This research backs that up. But most also realize the need to know how students are doing academically through testing. The deal struck between test-driven reformers and community driven reformers that hatched ESSA may actually get us to see the fullness of schools and the limitations of tests.
As a former school leader in a low-income district, it wasn’t uncommon for me to hear parents and teachers share what they believed necessary to create a positive climate to accelerate learning. The “need for structure” and the word “discipline” almost always emerged followed by “consequences.”
On its face, structure, discipline and consequences seem like solid building blocks for school culture. However, if you go beneath the surface of these beliefs and ask students how they received these practices, you’ll find a much harsher vision of schools than the nebulous terms convey.
In many schools, to have a structured school for low-income students is to have a quiet one.
To have a disciplined school is to have culture of rule adherence that’s made visible by a militaristic uniformity.
Having students walk on white lines is the ultimate example. To teach consequences is to have high suspension and expulsion rates.
Many schools that possess these characteristics still show gains on standardized tests.
Based on the findings of this study, those schools can reach higher heights if all members, including students, perceive the climate to be positive. But that would require schools accommodating student, teachers and parents’ perceptions.
In the same district, I saw schools that seemingly sought a collective belief in a positive climate. In these schools, rigorous lessons were made fun. Independent and creative thinking was embraced.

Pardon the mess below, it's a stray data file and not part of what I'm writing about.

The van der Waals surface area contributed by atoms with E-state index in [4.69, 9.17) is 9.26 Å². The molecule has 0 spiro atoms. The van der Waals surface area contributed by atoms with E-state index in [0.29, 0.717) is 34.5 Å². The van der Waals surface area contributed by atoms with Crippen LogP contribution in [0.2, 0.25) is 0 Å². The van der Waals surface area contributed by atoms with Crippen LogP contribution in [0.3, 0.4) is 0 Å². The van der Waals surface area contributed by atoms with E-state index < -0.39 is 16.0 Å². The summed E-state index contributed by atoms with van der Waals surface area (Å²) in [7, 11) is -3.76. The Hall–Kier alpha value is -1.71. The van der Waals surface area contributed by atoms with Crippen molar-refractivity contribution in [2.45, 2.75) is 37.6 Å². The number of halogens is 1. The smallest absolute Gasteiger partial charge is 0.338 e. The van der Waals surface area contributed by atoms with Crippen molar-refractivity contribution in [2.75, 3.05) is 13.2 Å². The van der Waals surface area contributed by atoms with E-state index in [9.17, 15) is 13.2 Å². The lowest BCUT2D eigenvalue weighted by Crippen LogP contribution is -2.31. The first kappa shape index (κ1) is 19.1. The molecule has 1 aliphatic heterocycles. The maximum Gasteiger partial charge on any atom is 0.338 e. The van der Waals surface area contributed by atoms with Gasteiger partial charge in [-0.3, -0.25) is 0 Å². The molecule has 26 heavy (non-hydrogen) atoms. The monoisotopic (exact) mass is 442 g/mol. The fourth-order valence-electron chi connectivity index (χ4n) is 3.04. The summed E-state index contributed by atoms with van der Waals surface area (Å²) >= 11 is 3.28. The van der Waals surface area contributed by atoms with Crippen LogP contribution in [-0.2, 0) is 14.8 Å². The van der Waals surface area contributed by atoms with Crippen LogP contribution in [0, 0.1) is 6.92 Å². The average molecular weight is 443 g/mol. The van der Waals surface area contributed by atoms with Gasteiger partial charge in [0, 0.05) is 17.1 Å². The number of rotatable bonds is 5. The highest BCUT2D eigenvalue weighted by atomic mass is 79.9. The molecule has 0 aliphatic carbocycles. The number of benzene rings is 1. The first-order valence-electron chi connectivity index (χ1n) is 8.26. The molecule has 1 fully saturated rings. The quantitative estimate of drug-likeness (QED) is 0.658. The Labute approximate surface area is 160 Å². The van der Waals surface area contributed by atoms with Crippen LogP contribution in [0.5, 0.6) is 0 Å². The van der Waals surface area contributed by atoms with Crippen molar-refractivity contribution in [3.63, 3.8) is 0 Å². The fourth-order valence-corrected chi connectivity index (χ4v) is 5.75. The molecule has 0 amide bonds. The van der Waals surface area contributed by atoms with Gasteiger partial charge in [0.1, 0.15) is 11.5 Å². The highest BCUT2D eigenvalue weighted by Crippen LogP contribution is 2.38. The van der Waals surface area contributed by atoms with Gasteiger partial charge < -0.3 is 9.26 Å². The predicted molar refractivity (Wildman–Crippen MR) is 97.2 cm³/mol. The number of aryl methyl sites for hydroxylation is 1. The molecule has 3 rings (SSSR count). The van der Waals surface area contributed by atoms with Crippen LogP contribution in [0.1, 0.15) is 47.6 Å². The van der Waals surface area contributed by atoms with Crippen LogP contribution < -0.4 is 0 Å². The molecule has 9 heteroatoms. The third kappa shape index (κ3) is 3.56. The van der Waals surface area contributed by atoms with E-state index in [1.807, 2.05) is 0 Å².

As far as consequences, students learned the byproducts of love that comes from embracing depth over breadth in their lessons. That love engendered trust between school personnel and students who were allowed to move throughout the building (and God forbid make noise) without lines to direct them.
For many school leaders, student and parents’ perceptions are like dirty laundry. They repel against the fear those voices will be aired. However, if school leaders really want to maximize achievement, they have to open themselves up to the people they serve.
“The whole school climate literature has been pretty independent in the last 20-25 years of the academic discussion, but there has been a slow shift in connecting the two,” said Ron Avi Astor, one of the study’s authors.
Astor has found many schools that serve low-income families that beat the odds. In them, the social emotional and climate plan was integrated with academics. Improving climate wasn’t done through a one-off program or through efforts independent of a school’s academic program.
“So rather than have a program for mathematics, a program for reading, a program for bullying … everything was wrapped up in a single philosophy,” said Astor. “I like to describe it as having more central air rather than window air.”
School leaders won’t have to air their dirty laundry if they get central air. We should be as rigorous about being supportive as we are about making kids smart.